WASHINGTON — Spending on U.S. construction projects ticked up 0.1 percent in July, led by an increase in homebuilding and the publicly funded building of schools and highways.
The Commerce Department said Tuesday that the slight July increase brought total construction spending to a seasonally-adjusted annual rate of $1.32 trillion, 5.8 percent higher than a year ago.
Nonresidential construction — offices, stores, factories and other buildings — tumbled 0.3 percent in July. Some of that decline was offset by a 0.6 percent gain in homebuilding.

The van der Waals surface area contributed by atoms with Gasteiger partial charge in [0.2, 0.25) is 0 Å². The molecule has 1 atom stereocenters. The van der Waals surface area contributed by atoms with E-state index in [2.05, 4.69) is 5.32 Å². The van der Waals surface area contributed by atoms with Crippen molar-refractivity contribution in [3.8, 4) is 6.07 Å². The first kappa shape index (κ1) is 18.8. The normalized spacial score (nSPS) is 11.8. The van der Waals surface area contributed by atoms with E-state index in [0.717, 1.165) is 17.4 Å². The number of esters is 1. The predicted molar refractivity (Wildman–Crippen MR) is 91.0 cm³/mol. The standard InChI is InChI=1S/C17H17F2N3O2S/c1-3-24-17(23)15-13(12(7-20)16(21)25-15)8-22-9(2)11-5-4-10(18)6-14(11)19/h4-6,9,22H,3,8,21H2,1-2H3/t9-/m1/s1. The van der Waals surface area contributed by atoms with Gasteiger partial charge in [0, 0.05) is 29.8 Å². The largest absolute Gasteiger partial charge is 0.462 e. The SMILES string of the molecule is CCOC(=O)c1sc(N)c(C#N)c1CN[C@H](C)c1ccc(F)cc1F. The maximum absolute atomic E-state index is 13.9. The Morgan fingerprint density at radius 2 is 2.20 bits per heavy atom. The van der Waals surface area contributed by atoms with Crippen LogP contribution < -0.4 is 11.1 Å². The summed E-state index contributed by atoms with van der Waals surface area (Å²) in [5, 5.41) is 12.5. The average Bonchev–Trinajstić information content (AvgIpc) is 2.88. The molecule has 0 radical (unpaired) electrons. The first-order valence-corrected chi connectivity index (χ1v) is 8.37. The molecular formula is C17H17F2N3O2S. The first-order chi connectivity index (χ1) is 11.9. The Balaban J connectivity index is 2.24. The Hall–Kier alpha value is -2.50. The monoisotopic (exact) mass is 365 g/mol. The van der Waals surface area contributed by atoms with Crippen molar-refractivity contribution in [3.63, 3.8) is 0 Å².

Public construction rose 0.7 percent in July, including a 2.1 percent jump in the building of schools and a 0.4 percent advance in constructing highways and streets.
Construction spending growth helps to support the broader expansion of the U.S. economy. The buildings not only create jobs for carpenters, welders, roofers, bricklayers, engineers and architects, but they also provide housing and workspace that contribute to additional hiring in sectors outside of the construction industry.
The U.S. economy expanded at a brisk 4.2 percent annual pace in the second quarter, nearly doubling the growth rate for gross domestic product during the first three months of the year. The private construction component of GDP rose 2.1 percent during the first quarter.